Spotlight On: The new
Health and Care Visa
16 July 2020
On 13 July, the Home Secretary unveiled further details on the UK’s new points-based immigration system which will come into effect on 1 January 2021.
Following the announcement, updated Home Office policy guidance has now been published outlining the much-anticipated new Health and Care Visa route, which will be open to applicants from 4 August 2020.
Home Secretary Priti Patel and Secretary of State for Health and Social Care Matt Hancock claim they have developed this new visa to demonstrate the government’s ‘commitment to deliver for the NHS and wider health and care sector’.
However, the scheme has been met with widespread criticism due to the strict eligibility requirements blocking certain occupations such as social care workers from accessing this route.
The Health and Care Visa at a glance
The Health and Care Visa will be a fast-tracked, reduced-fee entry route into the UK for eligible individuals and their dependents, and will form part of the new Skilled Worker route. The new visa aims to provide an incentive for qualified healthcare professionals with good working English to come to the UK to work.
Individuals using this route must have a confirmed job offer in one of the defined professions from the NHS, the social care sector, or an employer that provides commissioned services to the NHS. Applications can be made using the normal Tier 2 (General) application form, where applicants will be able to check a box confirming they are applying for a Health and Care Visa. This will then ensure the reduced fee is applied.
Applicants should only tick this box if their employer has confirmed that they are eligible on the Certificate of Sponsorship, and applications may be rejected if the individual does not appear to meet the required conditions.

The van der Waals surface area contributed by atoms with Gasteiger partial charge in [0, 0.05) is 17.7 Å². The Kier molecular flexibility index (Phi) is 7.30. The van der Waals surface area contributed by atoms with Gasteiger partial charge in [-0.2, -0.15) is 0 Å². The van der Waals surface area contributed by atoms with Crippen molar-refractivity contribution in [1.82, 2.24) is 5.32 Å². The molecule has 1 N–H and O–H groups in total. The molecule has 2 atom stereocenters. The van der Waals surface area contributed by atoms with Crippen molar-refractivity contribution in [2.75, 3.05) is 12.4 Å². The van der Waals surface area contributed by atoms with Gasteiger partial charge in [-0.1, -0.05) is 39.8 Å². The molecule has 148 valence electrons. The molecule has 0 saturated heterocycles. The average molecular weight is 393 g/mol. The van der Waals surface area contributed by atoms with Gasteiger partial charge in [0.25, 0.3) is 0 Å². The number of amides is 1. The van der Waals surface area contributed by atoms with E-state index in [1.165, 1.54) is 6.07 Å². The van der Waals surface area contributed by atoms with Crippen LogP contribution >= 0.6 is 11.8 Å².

The guidance states that it is an employer’s responsibility to inform employees when they are eligible to apply for the Health and Care Visa. When assigning the Certificate of Sponsorship, employers will also be required to include a brief explanation to demonstrate how the employee meets the requirements of the Health and Care Visa.
Who can apply for a Health and Care Visa?
The full list of professions, defined by Standard Occupational Classification codes, which would currently qualify for a Health and Care Visa are as follows:
- 2112 Biological scientists and biochemists
- 2113 Physical Scientists
- 2211 Medical Practitioners
- 2212 Psychologists
- 2213 Pharmacists
- 2214 Ophthalmic Opticians
- 2215 Dental practitioners
- 2217 Medical Radiographers
- 2218 Podiatrists
- 2219 Health Professionals not elsewhere classified
- 2221 Physiotherapists
- 2222 Occupational Therapists
- 2223 Speech and Language Therapists
- 2229 Therapy professionals not elsewhere classified
- 2231 Nurses
- 2232 Midwives
- 2442 Social Workers
- 3213 Paramedics
This list is exhaustive, although it will be updated in line with the launch of the new Skilled Worker route and the expanded skills threshold later this year.
As well having a confirmed job offer for a role in one of the above occupations, applicants must also meet the relevant skill and salary threshold requirements of the Skilled Worker route, and all relevant criteria for a Tier 2 (General) migrant.
What are the fees?
Reduced application fees have been promised as part of this route, however the exact fee is yet to be confirmed.
As well as the reduced fee, applicants and their dependents will also be exempt from paying the Immigration Health Surcharge. Frontline workers in the health and social care sector who are not eligible to apply for the new Health and Care Visa will be required to pay the Immigration Health Surcharge, but will benefit from a reimbursement scheme.
We expect further details on fees and exemptions for health and social care workers to be released in due course.
How long are the processing times for a Health and Care Visa?
Decisions on applications to the Health and Care Visa route will be fast-tracked and UKVI will prioritise applications made under this category.
The Home Office aims to process most applications within three weeks from the point the applicant provides their biometric information. This is in comparison to the current timeframe for visa processing of between eight and twenty weeks.
Be Aware, Be Prepared.
With the clock ticking down to January 2021, employers and applicants should be aware of how the UK’s new points-based immigration system will impact their immigration and global mobility activities.
Smith Stone Walters is on hand to provide businesses and individuals with up to date, professional advice on how to prepare for the upcoming changes to the UK’s immigration system.